South Carolina ADA laws & safety compliance analysis

South Carolina ADA: What you need to know

Comparison: State vs. Federal

The South Carolina Human Affairs Law prohibits employment practices that discriminate on the basis of disability (SC Code Sec. 1-13-10 et seq.). The law covers private employers with 15 or more employees.

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Association discrimination. It is unlawful for an employer to discriminate against a qualified individual because of the individual's known association or relationship with a person with a known disability (SC Code Sec. 1-13-80(D)). For example, an employer may not discriminate against an employee because the employee volunteers at an AIDS clinic, or against a job applicant who has a spouse or family member with a disability.

State Requirements
'Disability' Defined

The definition of "disability" is the same under the Human Affairs Law and under the federal Americans with Disabilities Act (ADA). In addition, state law requires the definition to be interpreted in a manner consistent with federal regulations issued pursuant to the ADA, as amended (SC Code Sec. 1-13-30(N ). Under the law, a disability is:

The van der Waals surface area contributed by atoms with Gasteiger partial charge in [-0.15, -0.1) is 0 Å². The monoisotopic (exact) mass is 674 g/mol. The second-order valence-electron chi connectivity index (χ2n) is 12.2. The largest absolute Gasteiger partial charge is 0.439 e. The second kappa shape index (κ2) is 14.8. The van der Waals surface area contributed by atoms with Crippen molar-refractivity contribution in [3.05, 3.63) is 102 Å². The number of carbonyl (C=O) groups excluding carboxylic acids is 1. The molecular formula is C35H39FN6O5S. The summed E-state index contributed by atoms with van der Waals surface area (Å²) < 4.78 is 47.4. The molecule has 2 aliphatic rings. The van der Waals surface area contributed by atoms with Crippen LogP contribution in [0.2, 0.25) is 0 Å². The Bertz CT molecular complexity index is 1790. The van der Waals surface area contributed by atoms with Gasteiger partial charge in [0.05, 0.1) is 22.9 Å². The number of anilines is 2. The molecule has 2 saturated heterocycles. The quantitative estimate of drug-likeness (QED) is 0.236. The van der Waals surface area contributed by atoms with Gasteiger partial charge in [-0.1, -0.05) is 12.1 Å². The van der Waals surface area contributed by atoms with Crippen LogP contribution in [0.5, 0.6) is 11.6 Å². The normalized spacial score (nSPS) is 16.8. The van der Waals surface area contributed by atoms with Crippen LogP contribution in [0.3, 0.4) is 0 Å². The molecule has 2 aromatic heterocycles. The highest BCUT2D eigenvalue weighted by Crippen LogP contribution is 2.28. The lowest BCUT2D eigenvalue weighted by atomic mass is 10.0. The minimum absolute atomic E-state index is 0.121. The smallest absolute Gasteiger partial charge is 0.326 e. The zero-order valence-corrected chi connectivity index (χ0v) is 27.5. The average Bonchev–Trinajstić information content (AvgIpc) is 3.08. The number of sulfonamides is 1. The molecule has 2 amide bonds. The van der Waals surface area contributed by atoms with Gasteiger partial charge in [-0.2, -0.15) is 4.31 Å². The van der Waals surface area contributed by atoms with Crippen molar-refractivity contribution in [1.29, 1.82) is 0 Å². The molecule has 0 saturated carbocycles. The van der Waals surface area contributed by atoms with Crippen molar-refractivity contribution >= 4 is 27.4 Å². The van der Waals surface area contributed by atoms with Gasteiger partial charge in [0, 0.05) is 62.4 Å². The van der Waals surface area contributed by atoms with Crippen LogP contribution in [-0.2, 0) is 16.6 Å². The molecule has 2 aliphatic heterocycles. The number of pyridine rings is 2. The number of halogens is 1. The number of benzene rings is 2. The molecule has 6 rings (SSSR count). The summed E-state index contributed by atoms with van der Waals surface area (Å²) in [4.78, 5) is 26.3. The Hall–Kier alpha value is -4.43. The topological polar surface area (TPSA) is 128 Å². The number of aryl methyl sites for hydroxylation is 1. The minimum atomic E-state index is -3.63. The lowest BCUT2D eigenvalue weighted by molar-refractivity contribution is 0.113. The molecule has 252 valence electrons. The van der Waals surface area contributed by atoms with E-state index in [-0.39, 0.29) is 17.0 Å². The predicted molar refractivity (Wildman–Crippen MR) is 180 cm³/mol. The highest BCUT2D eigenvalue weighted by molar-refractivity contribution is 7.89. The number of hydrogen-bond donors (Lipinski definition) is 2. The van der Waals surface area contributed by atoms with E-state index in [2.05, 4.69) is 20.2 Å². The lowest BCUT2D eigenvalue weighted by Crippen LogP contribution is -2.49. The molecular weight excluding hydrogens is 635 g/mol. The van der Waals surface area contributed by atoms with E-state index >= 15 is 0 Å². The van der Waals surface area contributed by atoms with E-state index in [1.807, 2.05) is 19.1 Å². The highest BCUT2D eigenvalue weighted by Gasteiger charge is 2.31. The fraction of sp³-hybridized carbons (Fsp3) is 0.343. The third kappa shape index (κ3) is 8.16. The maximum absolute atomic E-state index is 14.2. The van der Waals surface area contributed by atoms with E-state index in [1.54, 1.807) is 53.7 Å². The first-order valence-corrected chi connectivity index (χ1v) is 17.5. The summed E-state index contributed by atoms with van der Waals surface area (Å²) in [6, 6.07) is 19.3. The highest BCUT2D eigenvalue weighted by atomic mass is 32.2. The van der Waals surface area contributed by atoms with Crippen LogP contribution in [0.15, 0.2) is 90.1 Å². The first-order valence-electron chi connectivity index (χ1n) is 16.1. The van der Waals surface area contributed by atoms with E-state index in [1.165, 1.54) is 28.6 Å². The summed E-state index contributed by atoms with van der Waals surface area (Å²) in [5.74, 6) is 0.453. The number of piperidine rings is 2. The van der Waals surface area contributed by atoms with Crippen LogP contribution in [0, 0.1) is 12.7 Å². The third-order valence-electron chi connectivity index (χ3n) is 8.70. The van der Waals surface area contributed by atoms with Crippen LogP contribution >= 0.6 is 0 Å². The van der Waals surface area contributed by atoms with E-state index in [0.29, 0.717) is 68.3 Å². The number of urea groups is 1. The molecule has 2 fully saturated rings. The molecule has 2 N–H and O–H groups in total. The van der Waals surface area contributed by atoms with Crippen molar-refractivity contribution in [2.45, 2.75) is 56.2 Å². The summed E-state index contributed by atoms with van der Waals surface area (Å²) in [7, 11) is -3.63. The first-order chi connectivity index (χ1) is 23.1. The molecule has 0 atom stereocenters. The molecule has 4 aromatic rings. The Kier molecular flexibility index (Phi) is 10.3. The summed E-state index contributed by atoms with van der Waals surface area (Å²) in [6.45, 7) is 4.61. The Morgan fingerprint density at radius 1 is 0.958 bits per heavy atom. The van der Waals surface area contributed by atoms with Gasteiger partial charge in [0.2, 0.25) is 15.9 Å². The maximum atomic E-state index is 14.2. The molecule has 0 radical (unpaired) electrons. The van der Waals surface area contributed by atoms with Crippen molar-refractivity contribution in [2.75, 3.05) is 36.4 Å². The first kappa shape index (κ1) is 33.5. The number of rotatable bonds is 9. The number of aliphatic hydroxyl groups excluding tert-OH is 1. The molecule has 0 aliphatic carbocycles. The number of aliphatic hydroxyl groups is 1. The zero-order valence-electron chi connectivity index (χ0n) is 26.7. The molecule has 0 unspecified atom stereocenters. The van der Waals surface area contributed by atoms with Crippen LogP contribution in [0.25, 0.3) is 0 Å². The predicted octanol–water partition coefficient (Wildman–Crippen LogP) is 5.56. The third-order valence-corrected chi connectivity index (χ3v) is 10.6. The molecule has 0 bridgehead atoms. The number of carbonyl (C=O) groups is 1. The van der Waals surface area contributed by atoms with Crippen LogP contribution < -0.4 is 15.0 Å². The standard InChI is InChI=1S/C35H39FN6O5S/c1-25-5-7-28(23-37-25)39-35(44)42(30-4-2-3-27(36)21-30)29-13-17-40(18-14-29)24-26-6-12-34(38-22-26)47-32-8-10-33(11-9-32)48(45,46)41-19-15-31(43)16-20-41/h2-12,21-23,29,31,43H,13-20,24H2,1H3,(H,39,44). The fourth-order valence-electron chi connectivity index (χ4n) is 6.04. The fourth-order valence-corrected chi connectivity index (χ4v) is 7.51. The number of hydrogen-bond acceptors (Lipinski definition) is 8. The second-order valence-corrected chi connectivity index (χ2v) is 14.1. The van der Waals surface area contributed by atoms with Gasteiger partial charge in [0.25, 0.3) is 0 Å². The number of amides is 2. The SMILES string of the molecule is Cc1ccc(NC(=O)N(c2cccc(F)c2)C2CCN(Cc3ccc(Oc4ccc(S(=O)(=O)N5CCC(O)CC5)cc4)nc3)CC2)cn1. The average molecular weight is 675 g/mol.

• A physical or mental impairment that substantially limits one or more major life activities
  • A record of having such an impairment
  • Being regarded as having an impairment

Exception. The term "disability" does not include current illegal drug use.

"Regarded as" having a disability. Amendments to the ADA changed the law's definition of a regarded as disability. Under the amended ADA, a person is regarded as having an ADA disability if he or she is subjected to an adverse employment action (e.g., demotion or firing) because of an actual or perceived impairment. The impairment does not have to substantially limit a major life activity in order to meet the definition of a "regarded as" disability.

Because state law requires courts to interpret state disability discrimination law consistently with the ADA, the changes in the ADA will directly affect decisions made by state courts in disability discrimination cases..

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